One of the highlights of a visit to the delightful Himalayan kingdom of Bhutan is a hike to the Tiger’s Nest, a monastery that clings dramatically to a cliff some 900m above the Paro Valley. Here is our guide for what to expect on the Bhutan Tiger’s Nest trek, a hike which is, quite literally, breathtaking.
Travelling in Bhutan is a very different experience to most other journeys. It is standard practice to visit Bhutan with a driver and guide accompanying you, as independent travel is not encouraged in this country. Our lovely guide Dawa accompanied us to the Tiger’s Nest.
Paro is probably the flattest region that we visited within mountainous Bhutan and is the city where the country’s international airport is located. The flight in, as the plane weaves its way through the spectacular Himalayas, is an experience in itself. We flew from Nepal, passing Mount Everest on the way. (Top tip – ask for seats on the left side of the plane when checking in at Kathmandu airport.) But the landscape changes dramatically just outside the city as the mountains tower above the river, Paro Chu. Tiger’s Nest is located around 10km north of Paro.
The Legend of the Tiger’s Nest
Tiger’s Nest, known as Paro Taktsang, became a holy place in the 9th century. There is a legend that Guru Rinpoche (Padmasambhava) flew to this location from Singye Dzong on the back of a tigress and meditated inside the cave on the mountainside for several years. Guru Rinpoche brought Buddhism to Bhutan and is considered to be the most important saint in the country. There is a different legend that the wife of an emperor transformed into a tigress and carried Rinpoche on her back from Tibet. It is thought that the place became holy following the Guru’s meditation when he emerged in eight incarnated forms. A monastery was constructed around the caves in 1692.
Bhutan Tiger’s Nest Trek – The Overall Route
Visiting the Tiger’s Nest is one of the most popular activities in the region. We arrived early in order to get ahead of the crowds. When you arrive you will see that there are a number of mules available for hire. They can take you halfway up the route to the cafeteria, you cannot complete the whole route riding a mule. We don’t like using animals to transport us and we love walking, so chose not to ride. Also we wanted the satisfaction of hiking the whole way!
The photo – taken for posterity from the car park – shows the Tiger’s Nest. Can you see it?
Here’s a photo with an arrow to show that it is waaaaaaay in the distance, clinging to the cliff face. It looked like a long way up. It was. But don’t worry, the route isn’t as direct as it looks – no actual climbing required!
Walk To The Halfway Point
The majority of the Tiger’s Nest trek takes place along the adjacent hillside. The walk up to the halfway point isn’t particularly steep – just a consistent upward incline through the woodland on a sandy, occasionally rocky path.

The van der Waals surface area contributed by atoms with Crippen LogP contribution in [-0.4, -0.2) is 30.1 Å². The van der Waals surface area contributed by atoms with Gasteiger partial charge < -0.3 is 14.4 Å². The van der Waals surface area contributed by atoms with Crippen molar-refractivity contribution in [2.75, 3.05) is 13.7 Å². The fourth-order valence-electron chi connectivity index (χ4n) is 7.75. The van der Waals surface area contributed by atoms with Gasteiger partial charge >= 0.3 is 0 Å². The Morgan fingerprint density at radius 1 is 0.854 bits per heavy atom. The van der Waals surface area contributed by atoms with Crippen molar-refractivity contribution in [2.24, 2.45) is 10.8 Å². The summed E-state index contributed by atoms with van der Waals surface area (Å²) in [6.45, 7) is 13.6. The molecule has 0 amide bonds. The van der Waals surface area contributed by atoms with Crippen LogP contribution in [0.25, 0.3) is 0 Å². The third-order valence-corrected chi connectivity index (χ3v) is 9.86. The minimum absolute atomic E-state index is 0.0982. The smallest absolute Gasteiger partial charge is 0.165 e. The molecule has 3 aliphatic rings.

There is a cafeteria at the halfway point where you can get refreshments and use the bathroom if needed. This is as far as the mules will carry anyone. It will also be the last opportunity to use the toilet until you return to this area. The photo below shows the cafeteria from the top viewpoint.
There is a good view of the Tiger’s Nest from the halfway point.
Continue To The Viewpoint
Continuing the trek you climb higher and higher until you reach the splendid viewpoint, an essential photo stop which offers your first close-up glimpse of the monastery buildings. It’s at approximately the same elevation as the Tiger’s Nest but it is located across the valley which needs to be traversed.
The Final Stretch (aka the Tricky Bit)
When you reach the viewpoint you think you are almost there but the most difficult part of the trek is yet to come. You need to cross the valley to reach the monastery on the other side. You descend slightly along the cliff path, which is easy enough.
But then need to cross a narrow section with a waterfall on the cliff-side in order to reach the next mountainside. It’s not hugely difficult but can be a little slippery and isn’t ideal if you’re not keen on heights as there’s a fair old drop to the valley below.
Then it’s a walk up the other side, largely on steps, to the monastery itself.
Entering the Monastery
Once you have reached the monastery entrance you might think you have reached the top. But there are a lot of stairs inside the monastery itself. We trekked up alongside a random fellow traveller who made it to the entrance but was just too tired to explore it! So save a bit of stamina. Shoes must be removed in order to visit the various rooms within the temple.
This is a working monastery so photography is not allowed. The temple is comprised of four main buildings. Padmasmabhava’s cave – the first one he entered riding the tiger, is called Tholu Phuk and the cave where he meditated is Pel Phuk. Steps have been cut into the rock and there are bridges to cross in order to reach particular rooms.
Bhutan Tiger’s Nest Trek – The Route Down
You return via the exact same route. While the upward journey is hard on your lungs, the downward journey is hard on the knees. Again, although the descent will be quicker, take it easy and don’t rush.
Information About The Hike
When Is The Best Time to Attempt the Hike?